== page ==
Bradley and I visited a conservation and breeding facility for Galapagos tortoises last week. Located on San Cristobal in the Galapagos Islands, its goal is to help keep these giant reptiles from extinction.
They were once thought to number over 200,000 on San Cristobal alone. Now, after centuries of being used as a convenient food source for passing ships (they can live up to two years in the hold of a ship with no food or water), their numbers have dwindled to fewer than 3,000.
The lifespan of the Galapagos tortoise is one of the longest of any animal on the planet — up to 150 years or more. One of our guides mentioned that it’s possible that one of the turtles we looked at might have been alive when Charles Darwin explored the Galapagos Islands in 1835, 183 years ago.
Galapagos Tortoises have existed essentially unchanged for hundreds of thousands of years. They have an efficient system of reproduction, have limited dietary needs and no real natural enemies — except man.
Think of the world events that have passed in the past 150 years. While one some of tortoises we saw were plodding across the island, America fought the Civil War, both World Wars, the Korean and Vietnam wars and is still engaged in the middle east. All while our tortoises were munching on grass.
The earth population has increased more than four-fold, from just 1.2 billion in 1850 to 7.6 billion today.
The first automobile, the Benz Patent-Motorwagen, was built 133 years ago in 1885. All the automobiles we know today share this common ancestor.
During the past 133 years, the automobile has evolved from a primitive machine that required constant attention and mastery. Today they are almost space capsules requiring increasingly smaller inputs from a driver.
It’s difficult for us to conceive of geologic time. After all, we measure things in decades and generations.
For those of us who have spent our lives immersed in cars, we have watched them move through what I refer to as The Golden Age of Motoring, which lasted from 1955-73. This was a time when analog cars reached their zenith, with their performance envelope neatly matching the driving capabilities of most enthusiast operators.
For those of us in our own golden years, we will see the advent of automobiles that require no operator inputs whatsoever, aside from selecting a destination.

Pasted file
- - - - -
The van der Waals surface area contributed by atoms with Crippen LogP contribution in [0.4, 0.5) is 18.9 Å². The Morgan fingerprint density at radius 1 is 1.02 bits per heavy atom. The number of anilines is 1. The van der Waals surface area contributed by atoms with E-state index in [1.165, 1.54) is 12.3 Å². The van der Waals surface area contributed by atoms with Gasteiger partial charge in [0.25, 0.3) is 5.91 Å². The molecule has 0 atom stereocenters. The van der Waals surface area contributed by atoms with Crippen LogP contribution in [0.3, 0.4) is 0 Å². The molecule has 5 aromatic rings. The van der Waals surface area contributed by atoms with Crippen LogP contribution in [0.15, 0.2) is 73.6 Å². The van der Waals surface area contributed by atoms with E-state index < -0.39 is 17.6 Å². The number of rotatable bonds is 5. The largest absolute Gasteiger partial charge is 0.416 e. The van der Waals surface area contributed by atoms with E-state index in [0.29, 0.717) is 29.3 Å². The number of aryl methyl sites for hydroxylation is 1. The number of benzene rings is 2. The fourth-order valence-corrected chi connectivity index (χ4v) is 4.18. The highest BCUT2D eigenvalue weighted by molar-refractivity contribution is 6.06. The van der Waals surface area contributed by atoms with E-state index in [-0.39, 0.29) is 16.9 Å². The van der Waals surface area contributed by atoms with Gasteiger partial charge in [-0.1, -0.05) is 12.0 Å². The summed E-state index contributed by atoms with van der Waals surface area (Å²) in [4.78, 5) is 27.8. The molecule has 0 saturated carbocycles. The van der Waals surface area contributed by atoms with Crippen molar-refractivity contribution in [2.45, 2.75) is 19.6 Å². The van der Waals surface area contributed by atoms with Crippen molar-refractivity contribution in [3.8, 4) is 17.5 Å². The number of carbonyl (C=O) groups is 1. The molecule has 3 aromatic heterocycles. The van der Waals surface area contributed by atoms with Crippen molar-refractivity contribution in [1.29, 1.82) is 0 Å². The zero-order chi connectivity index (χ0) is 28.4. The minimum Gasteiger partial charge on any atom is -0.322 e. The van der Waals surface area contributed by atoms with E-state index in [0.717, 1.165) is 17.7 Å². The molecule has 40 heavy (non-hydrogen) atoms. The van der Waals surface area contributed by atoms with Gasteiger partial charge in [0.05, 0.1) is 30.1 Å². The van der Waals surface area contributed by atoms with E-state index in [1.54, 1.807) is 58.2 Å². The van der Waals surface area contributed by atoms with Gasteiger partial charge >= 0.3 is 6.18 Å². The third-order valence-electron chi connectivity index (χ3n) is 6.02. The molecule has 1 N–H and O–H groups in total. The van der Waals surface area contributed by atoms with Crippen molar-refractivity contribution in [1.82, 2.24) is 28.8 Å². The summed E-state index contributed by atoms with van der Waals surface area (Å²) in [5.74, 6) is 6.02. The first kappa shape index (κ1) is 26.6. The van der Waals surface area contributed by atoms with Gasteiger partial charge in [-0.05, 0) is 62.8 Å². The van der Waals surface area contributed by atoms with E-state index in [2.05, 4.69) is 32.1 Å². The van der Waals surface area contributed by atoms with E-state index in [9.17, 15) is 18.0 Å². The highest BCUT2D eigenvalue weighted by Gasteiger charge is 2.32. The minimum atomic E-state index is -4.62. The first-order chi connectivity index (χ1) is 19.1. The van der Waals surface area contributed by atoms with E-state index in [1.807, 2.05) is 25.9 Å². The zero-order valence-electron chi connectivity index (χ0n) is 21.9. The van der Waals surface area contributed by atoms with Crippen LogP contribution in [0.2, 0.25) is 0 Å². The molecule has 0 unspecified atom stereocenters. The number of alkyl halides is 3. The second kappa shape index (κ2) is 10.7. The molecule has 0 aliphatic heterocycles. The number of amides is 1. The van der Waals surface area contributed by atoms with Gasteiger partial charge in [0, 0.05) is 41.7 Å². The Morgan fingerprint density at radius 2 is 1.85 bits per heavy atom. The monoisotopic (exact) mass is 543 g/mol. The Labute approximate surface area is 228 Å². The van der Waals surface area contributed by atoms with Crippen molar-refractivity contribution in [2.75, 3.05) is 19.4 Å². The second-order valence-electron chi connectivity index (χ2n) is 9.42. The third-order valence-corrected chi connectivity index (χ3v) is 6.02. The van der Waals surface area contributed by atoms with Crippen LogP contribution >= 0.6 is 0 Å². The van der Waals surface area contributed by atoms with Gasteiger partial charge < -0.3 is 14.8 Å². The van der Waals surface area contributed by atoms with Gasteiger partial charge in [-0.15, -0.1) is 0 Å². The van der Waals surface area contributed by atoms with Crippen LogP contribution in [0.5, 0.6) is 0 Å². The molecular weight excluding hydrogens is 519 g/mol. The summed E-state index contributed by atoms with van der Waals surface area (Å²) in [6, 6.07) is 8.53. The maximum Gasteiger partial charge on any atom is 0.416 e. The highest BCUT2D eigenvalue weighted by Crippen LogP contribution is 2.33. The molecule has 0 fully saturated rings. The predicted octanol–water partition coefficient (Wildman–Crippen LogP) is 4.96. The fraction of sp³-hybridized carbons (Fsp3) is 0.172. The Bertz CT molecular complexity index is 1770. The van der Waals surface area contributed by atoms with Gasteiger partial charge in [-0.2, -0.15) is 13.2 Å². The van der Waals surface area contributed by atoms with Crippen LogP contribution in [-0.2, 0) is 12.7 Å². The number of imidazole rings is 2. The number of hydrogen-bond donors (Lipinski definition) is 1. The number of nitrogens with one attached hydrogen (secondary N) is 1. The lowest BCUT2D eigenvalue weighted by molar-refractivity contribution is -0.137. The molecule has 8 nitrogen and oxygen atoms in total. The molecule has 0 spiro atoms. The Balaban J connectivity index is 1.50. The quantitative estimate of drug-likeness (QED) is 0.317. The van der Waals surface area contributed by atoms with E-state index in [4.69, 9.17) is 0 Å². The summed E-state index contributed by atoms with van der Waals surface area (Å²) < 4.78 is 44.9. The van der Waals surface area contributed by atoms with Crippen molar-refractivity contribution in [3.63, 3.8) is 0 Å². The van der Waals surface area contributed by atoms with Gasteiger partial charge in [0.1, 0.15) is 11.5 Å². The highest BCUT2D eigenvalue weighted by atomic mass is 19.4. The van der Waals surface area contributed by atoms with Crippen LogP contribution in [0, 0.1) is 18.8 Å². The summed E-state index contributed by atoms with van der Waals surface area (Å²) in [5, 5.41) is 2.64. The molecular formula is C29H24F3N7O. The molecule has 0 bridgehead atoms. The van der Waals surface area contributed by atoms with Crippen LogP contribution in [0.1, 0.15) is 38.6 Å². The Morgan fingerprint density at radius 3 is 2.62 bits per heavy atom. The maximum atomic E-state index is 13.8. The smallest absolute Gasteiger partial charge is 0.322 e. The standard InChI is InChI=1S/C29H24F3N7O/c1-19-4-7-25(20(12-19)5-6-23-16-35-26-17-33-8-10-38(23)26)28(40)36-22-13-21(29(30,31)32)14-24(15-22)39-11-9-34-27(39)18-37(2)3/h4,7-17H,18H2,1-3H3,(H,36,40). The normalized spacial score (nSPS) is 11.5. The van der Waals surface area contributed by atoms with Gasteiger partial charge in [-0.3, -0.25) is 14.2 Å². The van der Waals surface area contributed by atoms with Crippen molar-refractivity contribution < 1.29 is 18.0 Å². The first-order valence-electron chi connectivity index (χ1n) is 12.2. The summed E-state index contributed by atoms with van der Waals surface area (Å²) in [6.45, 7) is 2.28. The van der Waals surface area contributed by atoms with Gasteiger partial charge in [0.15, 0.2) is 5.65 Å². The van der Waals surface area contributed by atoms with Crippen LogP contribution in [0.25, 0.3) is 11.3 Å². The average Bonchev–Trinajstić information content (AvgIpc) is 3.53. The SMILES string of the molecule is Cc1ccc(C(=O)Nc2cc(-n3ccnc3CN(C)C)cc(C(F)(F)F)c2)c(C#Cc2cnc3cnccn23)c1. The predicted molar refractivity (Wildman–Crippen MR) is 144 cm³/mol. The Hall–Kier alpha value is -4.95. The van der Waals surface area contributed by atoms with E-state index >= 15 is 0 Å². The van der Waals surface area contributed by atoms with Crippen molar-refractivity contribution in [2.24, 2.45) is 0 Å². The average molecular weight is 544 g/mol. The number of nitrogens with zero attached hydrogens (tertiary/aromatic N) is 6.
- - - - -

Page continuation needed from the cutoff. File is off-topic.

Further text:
In fact, the entire era of the “driven” automobile is just a blip in geologic time.
In less than the lifespan of a single giant tortoise, we’ve seen this machine become ubiquitous, as a symbol of personal mobility, and at the same time a vehicle of commerce.
If our senior-citizen tortoise had happened to plant himself near one of the roads that surround the preserve, he would have seen cars evolve from Model Ts to the ubiquitous and extremely practical four-door half-pickup utes that make up most of the car population on the Galapagos.
We can’t change the past or the future. Just as we left rod-operated brakes and (soon) manual transmissions behind, we can’t stop the trend towards autonomous cars any more than we can prevent humans of all ages to stop spending so much time looking at their cell phones.
This week in the Galapagos has been a step back in time, as well as a step INTO time. I watched the waves of the Pacific Ocean crash against the beach in front of our hotel in Puerto Villamil, on the island of Isabela. These waves have been pounding this shore for hundreds of thousands of years. Only in the past few hundred years have their been sailing ships and explorers riding them.
I’m ready to go back to Oregon and my modest collection of analog cars. I look forward to practicing my archaic skills of double clutching and trail braking.
We are all a part of an on-going process of evolution. Some things just change faster than others.